Lawford Kidd's Blog

Lawford Kidd's injury solicitors' blog designed to cover all areas of the law relating to accident compensation claims, injury claims and no win no fee in Scotland.

Road Traffic Accidents: Have Yourself a Cautious Little Christmas

Whilst Santa's sleigh has the luxury of open sky and a set of trusty reindeer (including one red nosed fellow) to make sure he stays on course, for many of us, Christmas presents a real danger. Thousands take to the icy roads to navigate their way to social events, nativity plays whilst running the risk of a serious accident on Britain's roads.

With Christmas parties, office get-togethers and an increase in alcohol consumption, not to mention the hazardous weather, Christmas can be a very dangerous time to take to the road with accidents rising throughout the festive period.

Winter Weather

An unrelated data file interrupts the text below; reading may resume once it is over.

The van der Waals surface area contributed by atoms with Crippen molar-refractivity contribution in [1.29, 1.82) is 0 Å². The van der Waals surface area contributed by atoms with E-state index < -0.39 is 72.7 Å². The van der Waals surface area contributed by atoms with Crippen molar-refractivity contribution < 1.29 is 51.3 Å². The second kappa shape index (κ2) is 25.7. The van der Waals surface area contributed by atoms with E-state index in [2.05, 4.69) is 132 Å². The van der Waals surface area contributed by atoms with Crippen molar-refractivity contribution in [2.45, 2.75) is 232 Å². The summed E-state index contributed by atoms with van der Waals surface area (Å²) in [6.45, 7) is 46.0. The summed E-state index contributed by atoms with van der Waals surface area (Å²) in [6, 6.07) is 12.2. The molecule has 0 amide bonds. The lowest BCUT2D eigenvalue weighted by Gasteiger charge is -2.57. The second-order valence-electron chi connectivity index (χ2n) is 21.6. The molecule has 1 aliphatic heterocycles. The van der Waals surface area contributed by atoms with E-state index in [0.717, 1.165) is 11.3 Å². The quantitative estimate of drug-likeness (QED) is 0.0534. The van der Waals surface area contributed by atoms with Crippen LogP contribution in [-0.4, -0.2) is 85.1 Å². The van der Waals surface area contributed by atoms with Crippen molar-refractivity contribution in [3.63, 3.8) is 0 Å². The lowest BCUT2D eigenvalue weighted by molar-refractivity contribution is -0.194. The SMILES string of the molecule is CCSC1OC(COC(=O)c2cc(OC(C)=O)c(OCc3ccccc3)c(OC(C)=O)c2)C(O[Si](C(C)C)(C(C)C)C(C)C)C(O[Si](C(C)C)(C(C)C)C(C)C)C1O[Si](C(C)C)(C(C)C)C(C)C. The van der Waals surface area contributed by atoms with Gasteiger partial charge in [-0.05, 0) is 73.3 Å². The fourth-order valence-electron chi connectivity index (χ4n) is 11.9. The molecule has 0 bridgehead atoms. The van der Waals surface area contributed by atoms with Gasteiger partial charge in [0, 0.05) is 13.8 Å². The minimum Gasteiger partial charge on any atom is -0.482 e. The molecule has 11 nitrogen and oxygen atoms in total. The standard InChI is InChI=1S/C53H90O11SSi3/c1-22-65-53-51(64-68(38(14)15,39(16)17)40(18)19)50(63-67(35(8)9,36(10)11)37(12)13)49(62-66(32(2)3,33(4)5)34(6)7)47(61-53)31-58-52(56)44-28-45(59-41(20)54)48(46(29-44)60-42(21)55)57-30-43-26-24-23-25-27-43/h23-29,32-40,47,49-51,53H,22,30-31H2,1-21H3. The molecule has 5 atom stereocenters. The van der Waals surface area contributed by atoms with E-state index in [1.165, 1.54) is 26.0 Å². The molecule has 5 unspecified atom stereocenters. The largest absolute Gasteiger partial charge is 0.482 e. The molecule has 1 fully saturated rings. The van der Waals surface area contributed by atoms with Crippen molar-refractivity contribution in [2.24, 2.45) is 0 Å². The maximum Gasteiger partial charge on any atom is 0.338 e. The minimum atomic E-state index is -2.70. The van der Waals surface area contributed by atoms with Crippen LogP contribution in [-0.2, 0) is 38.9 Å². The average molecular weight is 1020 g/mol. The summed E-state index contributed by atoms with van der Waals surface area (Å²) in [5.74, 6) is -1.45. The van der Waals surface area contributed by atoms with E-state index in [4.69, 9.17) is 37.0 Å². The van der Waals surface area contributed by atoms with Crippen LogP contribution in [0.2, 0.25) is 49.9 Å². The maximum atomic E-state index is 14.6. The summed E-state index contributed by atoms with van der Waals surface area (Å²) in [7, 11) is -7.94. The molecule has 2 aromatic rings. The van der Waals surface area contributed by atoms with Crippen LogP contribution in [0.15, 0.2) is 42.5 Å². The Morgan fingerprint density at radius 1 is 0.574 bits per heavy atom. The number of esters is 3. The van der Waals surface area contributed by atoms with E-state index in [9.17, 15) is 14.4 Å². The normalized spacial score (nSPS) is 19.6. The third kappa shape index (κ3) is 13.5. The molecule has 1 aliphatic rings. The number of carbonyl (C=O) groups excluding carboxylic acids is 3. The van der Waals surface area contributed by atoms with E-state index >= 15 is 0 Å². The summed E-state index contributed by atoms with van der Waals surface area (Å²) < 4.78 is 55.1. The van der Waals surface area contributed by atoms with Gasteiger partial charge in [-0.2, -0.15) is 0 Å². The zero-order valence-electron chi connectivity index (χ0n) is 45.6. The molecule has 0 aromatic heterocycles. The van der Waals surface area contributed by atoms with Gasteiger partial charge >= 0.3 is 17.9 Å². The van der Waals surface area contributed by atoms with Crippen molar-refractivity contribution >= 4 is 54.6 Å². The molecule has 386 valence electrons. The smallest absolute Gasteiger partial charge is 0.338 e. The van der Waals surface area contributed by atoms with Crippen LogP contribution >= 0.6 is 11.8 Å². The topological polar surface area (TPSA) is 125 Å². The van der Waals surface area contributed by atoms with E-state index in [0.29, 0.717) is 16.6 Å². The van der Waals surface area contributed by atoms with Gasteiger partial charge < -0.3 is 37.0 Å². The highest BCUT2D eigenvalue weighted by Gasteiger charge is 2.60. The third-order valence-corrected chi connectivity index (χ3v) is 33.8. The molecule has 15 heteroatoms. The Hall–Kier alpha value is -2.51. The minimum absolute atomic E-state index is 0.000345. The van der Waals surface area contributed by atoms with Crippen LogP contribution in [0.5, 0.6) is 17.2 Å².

Frosty conditions mean that driving can be more difficult with ice and snow giving drivers less control over their vehicle. Allowing extra time before setting off to your destination, keeping a close eye on speed and winter tyres can help reduce the number of road accidents over Christmas. The festive period is one of the worst times for accidents across the UK, with a combination of drinking and dangerous conditions making it a lethal time on the roads. Wintery conditions result in reduced vision for drivers, with commuters being encouraged to take their time when setting off. If you are involved in an accident it is crucial that you take as much detail as you can to be able to prove that the incident was a result of negligent driving.

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Roads fit for a Queen

In the run up to the Queen’s Diamond Jubilee, the Institute of Advanced Motorists (IAM) has taken a look back over how roads and road safety have changed since the Queen came to the throne sixty years ago.

Key developments include:

  • Since 1952, over 313,000 people have died on UK roads.